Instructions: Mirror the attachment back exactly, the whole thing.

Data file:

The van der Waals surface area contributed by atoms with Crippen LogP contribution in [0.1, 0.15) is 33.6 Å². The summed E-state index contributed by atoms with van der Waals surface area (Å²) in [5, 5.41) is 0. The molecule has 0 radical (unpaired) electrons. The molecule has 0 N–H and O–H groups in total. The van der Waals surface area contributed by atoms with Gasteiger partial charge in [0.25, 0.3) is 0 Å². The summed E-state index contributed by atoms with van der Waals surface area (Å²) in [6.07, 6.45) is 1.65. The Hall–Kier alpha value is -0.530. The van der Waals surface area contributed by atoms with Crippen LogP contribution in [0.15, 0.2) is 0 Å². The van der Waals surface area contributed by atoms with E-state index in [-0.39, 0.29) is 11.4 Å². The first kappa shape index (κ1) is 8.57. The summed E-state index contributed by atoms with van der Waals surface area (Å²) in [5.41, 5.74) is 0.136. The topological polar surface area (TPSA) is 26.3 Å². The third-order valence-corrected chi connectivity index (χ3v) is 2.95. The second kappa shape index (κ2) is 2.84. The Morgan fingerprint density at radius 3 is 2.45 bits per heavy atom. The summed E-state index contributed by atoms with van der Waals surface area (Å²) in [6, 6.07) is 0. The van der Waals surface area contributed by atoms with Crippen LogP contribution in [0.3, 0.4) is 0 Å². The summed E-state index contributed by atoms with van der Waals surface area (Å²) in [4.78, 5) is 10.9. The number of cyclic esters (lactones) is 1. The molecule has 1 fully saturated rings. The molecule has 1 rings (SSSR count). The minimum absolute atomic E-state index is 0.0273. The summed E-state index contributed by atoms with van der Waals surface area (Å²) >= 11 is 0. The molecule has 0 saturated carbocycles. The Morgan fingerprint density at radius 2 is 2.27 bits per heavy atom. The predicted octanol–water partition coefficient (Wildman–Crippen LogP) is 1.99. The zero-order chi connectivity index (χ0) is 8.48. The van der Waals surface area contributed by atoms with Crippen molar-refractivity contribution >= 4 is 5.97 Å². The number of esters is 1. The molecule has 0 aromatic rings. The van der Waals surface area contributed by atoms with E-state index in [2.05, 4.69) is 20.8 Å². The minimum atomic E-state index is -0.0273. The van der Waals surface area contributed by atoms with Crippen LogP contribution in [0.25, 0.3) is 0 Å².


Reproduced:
The van der Waals surface area contributed by atoms with Crippen LogP contribution in [0.1, 0.15) is 33.6 Å². The summed E-state index contributed by atoms with van der Waals surface area (Å²) in [5, 5.41) is 0. The molecule has 0 radical (unpaired) electrons. The molecule has 0 N–H and O–H groups in total. The van der Waals surface area contributed by atoms with Gasteiger partial charge in [0.25, 0.3) is 0 Å². The summed E-state index contributed by atoms with van der Waals surface area (Å²) in [6.07, 6.45) is 1.65. The Hall–Kier alpha value is -0.530. The van der Waals surface area contributed by atoms with Crippen LogP contribution in [0.15, 0.2) is 0 Å². The van der Waals surface area contributed by atoms with E-state index in [-0.39, 0.29) is 11.4 Å². The first kappa shape index (κ1) is 8.57. The summed E-state index contributed by atoms with van der Waals surface area (Å²) in [5.41, 5.74) is 0.136. The topological polar surface area (TPSA) is 26.3 Å². The third-order valence-corrected chi connectivity index (χ3v) is 2.95. The second kappa shape index (κ2) is 2.84. The Morgan fingerprint density at radius 3 is 2.45 bits per heavy atom. The summed E-state index contributed by atoms with van der Waals surface area (Å²) in [6, 6.07) is 0. The van der Waals surface area contributed by atoms with Crippen LogP contribution in [0.3, 0.4) is 0 Å². The summed E-state index contributed by atoms with van der Waals surface area (Å²) in [4.78, 5) is 10.9. The number of cyclic esters (lactones) is 1. The molecule has 1 fully saturated rings. The molecule has 1 rings (SSSR count). The minimum absolute atomic E-state index is 0.0273. The summed E-state index contributed by atoms with van der Waals surface area (Å²) >= 11 is 0. The molecule has 0 saturated carbocycles. The Morgan fingerprint density at radius 2 is 2.27 bits per heavy atom. The predicted octanol–water partition coefficient (Wildman–Crippen LogP) is 1.99. The zero-order chi connectivity index (χ0) is 8.48. The van der Waals surface area contributed by atoms with Crippen molar-refractivity contribution >= 4 is 5.97 Å². The number of esters is 1. The molecule has 0 aromatic rings. The van der Waals surface area contributed by atoms with E-state index in [2.05, 4.69) is 20.8 Å². The minimum atomic E-state index is -0.0273. The van der Waals surface area contributed by atoms with Crippen LogP contribution in [0.25, 0.3) is 0 Å².